(Oct. 13, 3:50 p.m.) The Port of Galveston, which was in the path of Hurricane Ike when it blew through Texas Sept. 13, is back up to speed following $55 million in emergency repairs.

The port received its first vessel nine days after the storm, and Del Monte Fresh Produce N.A. Inc., received its first refrigerated vessel since the storm the week of Oct. 6.

The emergency money, authorized by the port’s board, allowed for quick clean-up, although the port is nowhere near its full operating capacity, according to a news release. Initial assessments predict the port and the Galveston County Navigation District accrued hundreds of millions of dollars worth of damage.

As of Oct. 6, the port had received six vessels total, the first of which was Triton Highway, delivering 790 metric tons of rolling stock and non-containerized cargo, according to the release.

The International Longshoremen’s Association has been providing the labor to handle the shipments.

The Texas Department of Transportation evaluated the highway system connecting the port to the Houston metropolitan area and began issuing permits for heavy and over-sized cargo trucks by Sept. 26, according to the release. Repairs included repaving some roads and making temporary repairs to the Galveston Causeway Bridge. The release said Del Monte worked to get its Texas operations up and running three weeks after the storm.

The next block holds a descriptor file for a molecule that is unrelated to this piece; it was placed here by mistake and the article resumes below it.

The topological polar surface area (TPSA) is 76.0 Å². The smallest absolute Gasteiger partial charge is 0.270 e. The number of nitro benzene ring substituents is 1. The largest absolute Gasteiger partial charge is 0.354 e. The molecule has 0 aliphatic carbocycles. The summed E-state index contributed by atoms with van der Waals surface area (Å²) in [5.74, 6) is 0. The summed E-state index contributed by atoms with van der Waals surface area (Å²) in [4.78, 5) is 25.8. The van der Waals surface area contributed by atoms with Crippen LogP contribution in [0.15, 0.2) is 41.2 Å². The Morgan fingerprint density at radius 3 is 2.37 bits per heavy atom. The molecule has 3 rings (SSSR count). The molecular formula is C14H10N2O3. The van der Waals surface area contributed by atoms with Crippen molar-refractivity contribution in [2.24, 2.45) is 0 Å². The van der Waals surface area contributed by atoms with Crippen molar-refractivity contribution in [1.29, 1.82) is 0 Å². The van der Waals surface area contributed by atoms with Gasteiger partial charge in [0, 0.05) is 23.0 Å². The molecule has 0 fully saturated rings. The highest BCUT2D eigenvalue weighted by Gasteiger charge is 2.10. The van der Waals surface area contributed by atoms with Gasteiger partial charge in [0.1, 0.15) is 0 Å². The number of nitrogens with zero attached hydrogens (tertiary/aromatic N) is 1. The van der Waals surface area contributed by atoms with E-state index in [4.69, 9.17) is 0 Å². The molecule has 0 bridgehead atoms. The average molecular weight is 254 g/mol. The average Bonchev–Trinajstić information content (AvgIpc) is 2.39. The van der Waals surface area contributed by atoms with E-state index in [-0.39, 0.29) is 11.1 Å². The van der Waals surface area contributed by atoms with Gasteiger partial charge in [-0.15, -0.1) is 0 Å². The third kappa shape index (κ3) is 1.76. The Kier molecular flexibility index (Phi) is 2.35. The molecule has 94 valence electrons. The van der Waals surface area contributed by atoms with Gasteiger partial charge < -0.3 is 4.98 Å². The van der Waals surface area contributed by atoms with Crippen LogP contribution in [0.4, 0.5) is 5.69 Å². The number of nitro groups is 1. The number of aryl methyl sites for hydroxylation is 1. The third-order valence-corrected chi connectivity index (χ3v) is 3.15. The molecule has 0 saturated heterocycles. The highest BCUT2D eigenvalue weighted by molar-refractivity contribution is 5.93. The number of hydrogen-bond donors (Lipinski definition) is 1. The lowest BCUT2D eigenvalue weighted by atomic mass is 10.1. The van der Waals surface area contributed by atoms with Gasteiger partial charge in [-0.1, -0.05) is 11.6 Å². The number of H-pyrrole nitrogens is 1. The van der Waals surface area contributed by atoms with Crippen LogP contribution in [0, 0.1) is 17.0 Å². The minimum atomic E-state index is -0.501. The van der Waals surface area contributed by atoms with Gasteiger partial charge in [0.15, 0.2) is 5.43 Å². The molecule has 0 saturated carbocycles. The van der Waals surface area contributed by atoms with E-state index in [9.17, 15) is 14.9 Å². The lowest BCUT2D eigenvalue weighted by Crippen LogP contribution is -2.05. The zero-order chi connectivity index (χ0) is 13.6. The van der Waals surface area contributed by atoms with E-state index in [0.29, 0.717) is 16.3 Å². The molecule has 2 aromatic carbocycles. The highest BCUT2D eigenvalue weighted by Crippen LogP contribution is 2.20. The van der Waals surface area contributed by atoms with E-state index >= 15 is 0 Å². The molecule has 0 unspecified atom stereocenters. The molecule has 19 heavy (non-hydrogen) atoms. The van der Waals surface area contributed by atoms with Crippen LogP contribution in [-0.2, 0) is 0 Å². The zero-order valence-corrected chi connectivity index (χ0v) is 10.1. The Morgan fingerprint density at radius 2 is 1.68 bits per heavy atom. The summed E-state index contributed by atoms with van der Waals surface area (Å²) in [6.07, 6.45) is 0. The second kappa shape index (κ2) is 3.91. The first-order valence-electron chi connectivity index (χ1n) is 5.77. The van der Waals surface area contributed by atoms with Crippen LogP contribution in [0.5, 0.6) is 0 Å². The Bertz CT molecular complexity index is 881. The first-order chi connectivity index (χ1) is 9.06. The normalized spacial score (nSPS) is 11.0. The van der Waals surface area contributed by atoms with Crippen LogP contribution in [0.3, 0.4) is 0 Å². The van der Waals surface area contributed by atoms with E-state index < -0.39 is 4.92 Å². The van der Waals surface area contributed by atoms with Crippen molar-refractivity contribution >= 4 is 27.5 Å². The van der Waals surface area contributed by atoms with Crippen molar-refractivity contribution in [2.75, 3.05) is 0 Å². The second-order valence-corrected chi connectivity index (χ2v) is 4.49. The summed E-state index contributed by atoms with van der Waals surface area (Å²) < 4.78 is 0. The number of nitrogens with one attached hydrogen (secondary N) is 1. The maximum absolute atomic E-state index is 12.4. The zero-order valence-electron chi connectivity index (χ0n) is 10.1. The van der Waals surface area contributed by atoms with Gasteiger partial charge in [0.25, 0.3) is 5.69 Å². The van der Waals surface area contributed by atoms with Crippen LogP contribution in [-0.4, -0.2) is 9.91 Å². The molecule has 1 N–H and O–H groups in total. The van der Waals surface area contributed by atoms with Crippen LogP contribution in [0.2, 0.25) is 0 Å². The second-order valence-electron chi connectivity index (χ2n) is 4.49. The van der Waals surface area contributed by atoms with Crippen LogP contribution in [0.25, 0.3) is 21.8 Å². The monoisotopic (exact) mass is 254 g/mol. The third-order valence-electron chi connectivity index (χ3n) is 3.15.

Damage to the port included flooding on most of its ground-level infrastructure, facilities and terminals, which left behind sheetrock and debris. Not all off of those facilities have opened, and some of the ones that have are restricted. A permanent form of electricity and water services were expected by Oct. 6 for most of the port, according to the release.

Outside of its cargo business, the port expects to welcome back cruise ships and tourists by the end of October. Meanwhile, workers are staying on Regal Empress, a cruise ship that is serving as their hotel.